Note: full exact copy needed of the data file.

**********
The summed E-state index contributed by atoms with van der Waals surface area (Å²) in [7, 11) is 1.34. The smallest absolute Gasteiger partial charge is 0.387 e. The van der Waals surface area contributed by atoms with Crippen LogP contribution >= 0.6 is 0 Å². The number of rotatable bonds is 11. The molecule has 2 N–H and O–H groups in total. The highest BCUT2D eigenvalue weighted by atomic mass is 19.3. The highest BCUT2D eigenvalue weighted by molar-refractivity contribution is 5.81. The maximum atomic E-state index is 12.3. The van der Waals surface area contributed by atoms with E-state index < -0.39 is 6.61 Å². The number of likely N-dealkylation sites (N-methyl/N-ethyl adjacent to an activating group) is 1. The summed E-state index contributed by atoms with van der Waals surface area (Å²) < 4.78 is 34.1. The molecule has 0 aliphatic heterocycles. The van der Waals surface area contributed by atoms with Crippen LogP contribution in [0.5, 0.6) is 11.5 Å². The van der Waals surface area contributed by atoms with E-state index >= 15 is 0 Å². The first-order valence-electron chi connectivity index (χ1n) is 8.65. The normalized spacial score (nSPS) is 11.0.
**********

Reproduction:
The summed E-state index contributed by atoms with van der Waals surface area (Å²) in [7, 11) is 1.34. The smallest absolute Gasteiger partial charge is 0.387 e. The van der Waals surface area contributed by atoms with Crippen LogP contribution >= 0.6 is 0 Å². The number of rotatable bonds is 11. The molecule has 2 N–H and O–H groups in total. The highest BCUT2D eigenvalue weighted by atomic mass is 19.3. The highest BCUT2D eigenvalue weighted by molar-refractivity contribution is 5.81. The maximum atomic E-state index is 12.3. The van der Waals surface area contributed by atoms with E-state index < -0.39 is 6.61 Å². The number of likely N-dealkylation sites (N-methyl/N-ethyl adjacent to an activating group) is 1. The summed E-state index contributed by atoms with van der Waals surface area (Å²) < 4.78 is 34.1. The molecule has 0 aliphatic heterocycles. The van der Waals surface area contributed by atoms with Crippen LogP contribution in [0.5, 0.6) is 11.5 Å². The van der Waals surface area contributed by atoms with E-state index >= 15 is 0 Å². The first-order valence-electron chi connectivity index (χ1n) is 8.65. The normalized spacial score (nSPS) is 11.0.